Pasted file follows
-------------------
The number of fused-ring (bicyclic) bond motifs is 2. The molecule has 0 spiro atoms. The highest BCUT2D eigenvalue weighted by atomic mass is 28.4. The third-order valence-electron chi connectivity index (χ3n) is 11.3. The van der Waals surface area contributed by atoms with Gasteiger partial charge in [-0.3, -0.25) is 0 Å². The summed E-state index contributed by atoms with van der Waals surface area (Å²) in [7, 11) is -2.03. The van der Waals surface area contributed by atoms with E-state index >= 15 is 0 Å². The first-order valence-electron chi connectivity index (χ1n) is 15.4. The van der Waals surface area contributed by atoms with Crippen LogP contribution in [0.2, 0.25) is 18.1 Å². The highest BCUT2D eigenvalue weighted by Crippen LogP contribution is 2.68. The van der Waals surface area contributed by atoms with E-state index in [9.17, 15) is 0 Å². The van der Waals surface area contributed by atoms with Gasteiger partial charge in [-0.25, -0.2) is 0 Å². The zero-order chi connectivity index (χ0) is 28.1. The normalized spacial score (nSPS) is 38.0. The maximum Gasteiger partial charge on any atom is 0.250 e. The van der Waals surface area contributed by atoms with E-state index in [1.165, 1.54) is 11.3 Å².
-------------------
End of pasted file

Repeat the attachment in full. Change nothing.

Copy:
The number of fused-ring (bicyclic) bond motifs is 2. The molecule has 0 spiro atoms. The highest BCUT2D eigenvalue weighted by atomic mass is 28.4. The third-order valence-electron chi connectivity index (χ3n) is 11.3. The van der Waals surface area contributed by atoms with Gasteiger partial charge in [-0.3, -0.25) is 0 Å². The summed E-state index contributed by atoms with van der Waals surface area (Å²) in [7, 11) is -2.03. The van der Waals surface area contributed by atoms with E-state index >= 15 is 0 Å². The first-order valence-electron chi connectivity index (χ1n) is 15.4. The van der Waals surface area contributed by atoms with Crippen LogP contribution in [0.2, 0.25) is 18.1 Å². The highest BCUT2D eigenvalue weighted by Crippen LogP contribution is 2.68. The van der Waals surface area contributed by atoms with E-state index in [9.17, 15) is 0 Å². The van der Waals surface area contributed by atoms with Gasteiger partial charge in [-0.25, -0.2) is 0 Å². The zero-order chi connectivity index (χ0) is 28.1. The normalized spacial score (nSPS) is 38.0. The maximum Gasteiger partial charge on any atom is 0.250 e. The van der Waals surface area contributed by atoms with E-state index in [1.165, 1.54) is 11.3 Å².